The FBI investigation into emails between two high-ranking U.S. officials and two civilians that has resulted in both officials losing their jobs has civil liberties groups worried about the invasion of citizens privacy.
Now-former CIA Director David Petraeus and General John Allen, key individuals in protecting the country from foreign threats, were taken down in the last week after a woman complained to the FBI about threats she received from Petraeus’s alleged mistress.
“There should be an investigation not of the personal behavior of General Petraeus and General Allen but of what surveillance powers the F.B.I. used to look into their private lives,” said Anthony D. Romero, executive director of the American Civil Liberties Union, in an interview with the New York Times
. “This is a textbook example of the blurring of lines between the private and the public.”
Jill Kelley, a friend of both Petraeus and Allen, complained to a friend in the FBI about threatening emails she had received from Paula Broadwell, Petraeus’s biographer and alleged mistress. Although the agent who received the complaint was told to stay away from the case because he had sent shirtless photos of himself to Kelley, the bureau opened a cyber-investigation nonetheless.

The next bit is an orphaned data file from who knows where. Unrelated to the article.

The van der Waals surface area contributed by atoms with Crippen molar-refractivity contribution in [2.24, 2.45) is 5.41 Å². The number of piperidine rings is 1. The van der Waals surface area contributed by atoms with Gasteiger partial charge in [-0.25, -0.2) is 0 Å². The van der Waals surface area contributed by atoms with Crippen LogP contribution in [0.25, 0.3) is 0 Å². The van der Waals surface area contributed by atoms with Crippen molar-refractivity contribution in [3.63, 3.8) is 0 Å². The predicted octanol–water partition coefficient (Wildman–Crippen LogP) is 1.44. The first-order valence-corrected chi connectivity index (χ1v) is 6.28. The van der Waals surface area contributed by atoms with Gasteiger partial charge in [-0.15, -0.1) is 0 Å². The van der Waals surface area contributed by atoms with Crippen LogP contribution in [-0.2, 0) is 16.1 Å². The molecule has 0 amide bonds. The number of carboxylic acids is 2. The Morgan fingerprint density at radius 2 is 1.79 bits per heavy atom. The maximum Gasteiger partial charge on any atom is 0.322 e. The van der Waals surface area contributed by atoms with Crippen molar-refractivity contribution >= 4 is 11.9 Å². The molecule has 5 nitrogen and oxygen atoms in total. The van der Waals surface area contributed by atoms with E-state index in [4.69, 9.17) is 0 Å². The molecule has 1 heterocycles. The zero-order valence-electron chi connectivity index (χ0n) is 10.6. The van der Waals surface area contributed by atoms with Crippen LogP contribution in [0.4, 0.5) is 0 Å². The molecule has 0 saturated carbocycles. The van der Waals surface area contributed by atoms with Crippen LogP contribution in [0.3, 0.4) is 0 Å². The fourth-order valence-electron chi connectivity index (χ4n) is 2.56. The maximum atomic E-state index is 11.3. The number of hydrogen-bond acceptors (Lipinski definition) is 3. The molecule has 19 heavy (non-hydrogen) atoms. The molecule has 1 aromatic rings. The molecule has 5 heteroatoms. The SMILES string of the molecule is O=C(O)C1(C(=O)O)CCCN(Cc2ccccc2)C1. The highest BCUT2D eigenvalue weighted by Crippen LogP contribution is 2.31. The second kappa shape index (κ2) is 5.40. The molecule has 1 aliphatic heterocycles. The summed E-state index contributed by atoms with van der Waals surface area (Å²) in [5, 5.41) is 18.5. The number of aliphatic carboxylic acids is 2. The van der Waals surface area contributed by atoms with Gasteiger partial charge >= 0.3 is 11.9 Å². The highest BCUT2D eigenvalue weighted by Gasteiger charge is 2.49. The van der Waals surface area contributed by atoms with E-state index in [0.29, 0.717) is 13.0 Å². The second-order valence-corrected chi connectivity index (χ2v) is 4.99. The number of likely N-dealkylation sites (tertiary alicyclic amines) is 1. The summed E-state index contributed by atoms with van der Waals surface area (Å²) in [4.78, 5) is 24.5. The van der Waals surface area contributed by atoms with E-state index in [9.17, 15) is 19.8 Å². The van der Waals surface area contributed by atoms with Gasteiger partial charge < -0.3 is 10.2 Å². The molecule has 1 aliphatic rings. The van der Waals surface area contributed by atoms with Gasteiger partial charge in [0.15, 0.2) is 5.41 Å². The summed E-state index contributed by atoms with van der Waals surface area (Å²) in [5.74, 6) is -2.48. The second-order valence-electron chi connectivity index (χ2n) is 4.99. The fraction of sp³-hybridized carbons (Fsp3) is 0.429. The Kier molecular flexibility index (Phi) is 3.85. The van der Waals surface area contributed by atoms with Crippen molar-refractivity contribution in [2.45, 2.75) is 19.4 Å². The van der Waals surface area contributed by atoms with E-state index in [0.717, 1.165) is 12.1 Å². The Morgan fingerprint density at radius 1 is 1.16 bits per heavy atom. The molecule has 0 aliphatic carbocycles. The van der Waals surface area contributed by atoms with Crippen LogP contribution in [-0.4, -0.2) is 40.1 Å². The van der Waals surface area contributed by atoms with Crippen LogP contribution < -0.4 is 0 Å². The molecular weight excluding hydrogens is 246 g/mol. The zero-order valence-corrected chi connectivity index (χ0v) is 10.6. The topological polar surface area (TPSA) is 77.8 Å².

During the investigation, agents found evidence of the affair between Petraeus and Broadwell, leading him to resign Friday. It also discovered potential inappropriate access to classified information.
Had the wrong person gotten wind of Petraeus extramarital affair, government officials are concerned he could have been blackmailed into any number of more potentially dangerous revelations of U.S. secrets.
Law enforcement officials claim they used only ordinary methods to investigate the four individuals email accounts — none of which were government accounts — but the potential for official inquiries to harm the performance of public duties, and vice versa, is significant.
“It’s a particular problem with cyberinvestigations — they rapidly become open-ended, because there’s such a huge quantity of information available and it’s so easily searchable,” he said, adding, “If the C.I.A. director can get caught, it’s pretty much open season on everyone else.”
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